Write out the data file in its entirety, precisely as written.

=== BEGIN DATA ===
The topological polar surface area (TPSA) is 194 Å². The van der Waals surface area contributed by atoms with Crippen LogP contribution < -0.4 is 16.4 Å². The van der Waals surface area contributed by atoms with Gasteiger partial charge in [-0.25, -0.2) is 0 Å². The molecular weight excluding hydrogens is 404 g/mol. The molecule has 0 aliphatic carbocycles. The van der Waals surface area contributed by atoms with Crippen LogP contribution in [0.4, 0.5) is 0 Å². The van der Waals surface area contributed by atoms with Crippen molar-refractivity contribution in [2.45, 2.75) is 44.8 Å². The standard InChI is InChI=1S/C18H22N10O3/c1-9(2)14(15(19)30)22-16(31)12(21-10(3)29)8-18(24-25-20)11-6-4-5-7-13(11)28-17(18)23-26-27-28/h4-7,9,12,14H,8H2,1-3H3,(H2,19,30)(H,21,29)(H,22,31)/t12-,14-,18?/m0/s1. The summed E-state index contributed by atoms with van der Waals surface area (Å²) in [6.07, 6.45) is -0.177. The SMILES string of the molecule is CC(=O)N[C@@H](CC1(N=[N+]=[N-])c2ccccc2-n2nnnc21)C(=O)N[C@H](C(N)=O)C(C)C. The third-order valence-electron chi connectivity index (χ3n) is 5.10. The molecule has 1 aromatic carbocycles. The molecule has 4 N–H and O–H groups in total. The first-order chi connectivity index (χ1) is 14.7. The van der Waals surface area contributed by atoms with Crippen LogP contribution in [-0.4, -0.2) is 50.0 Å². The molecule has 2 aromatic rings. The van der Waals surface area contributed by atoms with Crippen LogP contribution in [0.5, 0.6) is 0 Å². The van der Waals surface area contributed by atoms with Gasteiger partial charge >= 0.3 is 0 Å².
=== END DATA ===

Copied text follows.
The topological polar surface area (TPSA) is 194 Å². The van der Waals surface area contributed by atoms with Crippen LogP contribution < -0.4 is 16.4 Å². The van der Waals surface area contributed by atoms with Gasteiger partial charge in [-0.25, -0.2) is 0 Å². The molecular weight excluding hydrogens is 404 g/mol. The molecule has 0 aliphatic carbocycles. The van der Waals surface area contributed by atoms with Crippen LogP contribution in [0.4, 0.5) is 0 Å². The van der Waals surface area contributed by atoms with Crippen molar-refractivity contribution in [2.45, 2.75) is 44.8 Å². The standard InChI is InChI=1S/C18H22N10O3/c1-9(2)14(15(19)30)22-16(31)12(21-10(3)29)8-18(24-25-20)11-6-4-5-7-13(11)28-17(18)23-26-27-28/h4-7,9,12,14H,8H2,1-3H3,(H2,19,30)(H,21,29)(H,22,31)/t12-,14-,18?/m0/s1. The summed E-state index contributed by atoms with van der Waals surface area (Å²) in [6.07, 6.45) is -0.177. The SMILES string of the molecule is CC(=O)N[C@@H](CC1(N=[N+]=[N-])c2ccccc2-n2nnnc21)C(=O)N[C@H](C(N)=O)C(C)C. The third-order valence-electron chi connectivity index (χ3n) is 5.10. The molecule has 1 aromatic carbocycles. The molecule has 4 N–H and O–H groups in total. The first-order chi connectivity index (χ1) is 14.7. The van der Waals surface area contributed by atoms with Crippen LogP contribution in [-0.4, -0.2) is 50.0 Å². The molecule has 2 aromatic rings. The van der Waals surface area contributed by atoms with Crippen LogP contribution in [0.5, 0.6) is 0 Å². The van der Waals surface area contributed by atoms with Gasteiger partial charge >= 0.3 is 0 Å².